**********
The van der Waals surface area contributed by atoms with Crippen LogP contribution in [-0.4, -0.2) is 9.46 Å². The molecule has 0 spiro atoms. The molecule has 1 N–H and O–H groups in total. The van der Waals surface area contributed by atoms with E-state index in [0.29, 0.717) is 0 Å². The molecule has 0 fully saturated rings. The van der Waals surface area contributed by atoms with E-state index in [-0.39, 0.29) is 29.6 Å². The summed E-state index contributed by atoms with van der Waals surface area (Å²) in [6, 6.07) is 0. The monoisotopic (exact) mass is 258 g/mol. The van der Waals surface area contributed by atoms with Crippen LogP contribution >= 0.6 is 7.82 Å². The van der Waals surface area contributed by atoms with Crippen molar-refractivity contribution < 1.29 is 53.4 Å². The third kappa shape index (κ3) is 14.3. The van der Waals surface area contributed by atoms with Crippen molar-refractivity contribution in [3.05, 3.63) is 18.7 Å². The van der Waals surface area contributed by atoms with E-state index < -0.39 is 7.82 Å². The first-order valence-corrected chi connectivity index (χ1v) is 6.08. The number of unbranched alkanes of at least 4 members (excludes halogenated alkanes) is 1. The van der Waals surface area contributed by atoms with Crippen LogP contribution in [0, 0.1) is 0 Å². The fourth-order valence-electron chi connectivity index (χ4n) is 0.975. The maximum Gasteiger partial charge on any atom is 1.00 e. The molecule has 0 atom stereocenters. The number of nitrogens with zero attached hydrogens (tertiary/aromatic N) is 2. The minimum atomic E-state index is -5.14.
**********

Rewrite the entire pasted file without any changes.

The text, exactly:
The van der Waals surface area contributed by atoms with Crippen LogP contribution in [-0.4, -0.2) is 9.46 Å². The molecule has 0 spiro atoms. The molecule has 1 N–H and O–H groups in total. The van der Waals surface area contributed by atoms with E-state index in [0.29, 0.717) is 0 Å². The molecule has 0 fully saturated rings. The van der Waals surface area contributed by atoms with E-state index in [-0.39, 0.29) is 29.6 Å². The summed E-state index contributed by atoms with van der Waals surface area (Å²) in [6, 6.07) is 0. The monoisotopic (exact) mass is 258 g/mol. The van der Waals surface area contributed by atoms with Crippen LogP contribution >= 0.6 is 7.82 Å². The van der Waals surface area contributed by atoms with Crippen molar-refractivity contribution < 1.29 is 53.4 Å². The third kappa shape index (κ3) is 14.3. The van der Waals surface area contributed by atoms with Crippen molar-refractivity contribution in [3.05, 3.63) is 18.7 Å². The van der Waals surface area contributed by atoms with E-state index < -0.39 is 7.82 Å². The first-order valence-corrected chi connectivity index (χ1v) is 6.08. The number of unbranched alkanes of at least 4 members (excludes halogenated alkanes) is 1. The van der Waals surface area contributed by atoms with Crippen LogP contribution in [0, 0.1) is 0 Å². The fourth-order valence-electron chi connectivity index (χ4n) is 0.975. The maximum Gasteiger partial charge on any atom is 1.00 e. The molecule has 0 atom stereocenters. The number of nitrogens with zero attached hydrogens (tertiary/aromatic N) is 2. The minimum atomic E-state index is -5.14.